Billions of years ago, rain once fell on the Martian plain, and not always softly.
New research on the Red Planet's now-empty lakes suggests a huge amount of liquid water must have spilled from the skies roughly 3.5 to 4 billion years ago, enough to sculpt river-like channels and breach several lake basins.
"This is extremely important because 3.5 to 4 billion years ago Mars was covered with water. It had lots of rain or snowmelt to fill those channels and lakes," says planetary scientist Gaia Stucky de Quay from the University of Texas.
Modelling what Mars' climate looked like all those years ago is incredibly difficult, but studies on the geomorphology and chemistry of the planet certainly suggest it was once home to an abundance of water, fed by both rainfall and snowmelt.
Scientists aren't sure how long these downpours lasted or whether the weather was torrential, a drizzle or a mix, but marks on the surface of Mars suggest there were once heavy enough showers to leave a lasting impression.
"Now it's completely dry," says Stucky de Quay.
"We're trying to understand how much water was there and where did it all go."
Using satellite images and topography, researchers examined 96 lake basins on Mars that are thought to have formed all those billions of years ago. Some of the basins had ruptured from overflowing water, known as open basins, while others remain intact, known as closed basins.
By measuring these lakes and their watersheds, the team was able to show how much rainfall and snowmelt would have been needed to fill the intact basins without breaching them, while simultaneously overflowing the open basins.
In cases where a closed and open basin were fed by the same river, researchers could predict both the maximum and minimum rainfall that might have fallen in a single event.
In just one rainstorm, which could have lasted for days or even thousands of years, researchers estimate precipitation on Mars fell somewhere between 4 and 159 meters (13 and 520 feet).
While the effects can be seen planet-wide, not all areas were impacted equally. Some open-basin lakes were in regions that would be considered 'semi arid' on Earth, so they probably received less water than more humid parts.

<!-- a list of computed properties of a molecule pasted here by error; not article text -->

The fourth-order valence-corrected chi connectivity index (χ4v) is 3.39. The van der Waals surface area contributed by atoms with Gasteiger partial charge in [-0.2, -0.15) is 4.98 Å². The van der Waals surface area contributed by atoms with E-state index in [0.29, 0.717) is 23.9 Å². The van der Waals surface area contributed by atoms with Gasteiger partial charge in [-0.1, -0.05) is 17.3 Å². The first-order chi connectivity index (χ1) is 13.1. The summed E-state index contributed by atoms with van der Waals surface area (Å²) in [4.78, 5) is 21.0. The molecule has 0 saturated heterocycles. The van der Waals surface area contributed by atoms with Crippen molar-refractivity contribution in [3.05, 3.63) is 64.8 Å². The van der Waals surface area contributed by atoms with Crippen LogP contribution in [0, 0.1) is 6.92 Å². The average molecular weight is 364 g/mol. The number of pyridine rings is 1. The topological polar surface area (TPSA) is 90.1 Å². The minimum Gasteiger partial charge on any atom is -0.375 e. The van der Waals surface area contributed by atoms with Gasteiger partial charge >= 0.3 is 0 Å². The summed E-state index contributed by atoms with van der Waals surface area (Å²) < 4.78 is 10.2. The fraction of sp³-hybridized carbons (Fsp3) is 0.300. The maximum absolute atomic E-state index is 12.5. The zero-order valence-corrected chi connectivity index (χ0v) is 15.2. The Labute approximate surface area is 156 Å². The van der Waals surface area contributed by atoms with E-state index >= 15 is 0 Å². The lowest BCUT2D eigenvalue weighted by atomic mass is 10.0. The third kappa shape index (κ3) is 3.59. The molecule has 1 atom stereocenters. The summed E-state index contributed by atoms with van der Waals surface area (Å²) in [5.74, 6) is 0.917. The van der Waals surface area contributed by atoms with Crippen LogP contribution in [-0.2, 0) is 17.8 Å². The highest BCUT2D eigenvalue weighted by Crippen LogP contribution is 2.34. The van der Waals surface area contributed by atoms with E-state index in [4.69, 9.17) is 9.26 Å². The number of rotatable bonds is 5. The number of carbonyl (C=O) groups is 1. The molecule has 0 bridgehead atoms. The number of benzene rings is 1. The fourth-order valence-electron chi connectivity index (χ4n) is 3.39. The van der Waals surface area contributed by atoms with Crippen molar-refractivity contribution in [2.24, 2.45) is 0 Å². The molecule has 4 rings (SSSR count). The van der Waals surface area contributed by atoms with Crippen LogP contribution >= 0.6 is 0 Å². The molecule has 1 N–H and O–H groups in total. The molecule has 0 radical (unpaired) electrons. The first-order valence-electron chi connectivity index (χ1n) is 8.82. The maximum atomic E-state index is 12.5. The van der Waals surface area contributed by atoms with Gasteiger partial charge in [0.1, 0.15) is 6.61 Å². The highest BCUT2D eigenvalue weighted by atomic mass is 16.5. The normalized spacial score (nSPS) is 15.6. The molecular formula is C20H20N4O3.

"We again stress that our constraints are based on a threshold - not cumulative - event (i.e., lake overflow) that must have occurred during a single, quasi-continuous runoff episode, which may have recurred multiple times," the authors write.
"Indeed, the inlet valleys' large erosional volumes require cumulative water volumes that generally exceed lake basin volumes, thus suggesting repeated runoff episodes… "
In other words, the deeper channels being driven to the lakes were probably chiselled out over several downpours, which would probably have flooded the lakes on several occasions.
Recently, however, some scientists have suggested these valleys were not carved simply by water, and by overestimating the impact of rainfall, we might be miscalculating the rainfall itself.
Nevertheless, the authors think these new insights into precipitation and aridity could help improve and test our climate models for the Red Planet, but they admit their findings are just a piece in the bigger puzzle.
Understanding the climate evolution of Mars will be key to assessing its potential for harbouring life, and that's why the Mars 2020 Perseverance rover is making its way to a lake bed right now.
The study was published in Geology.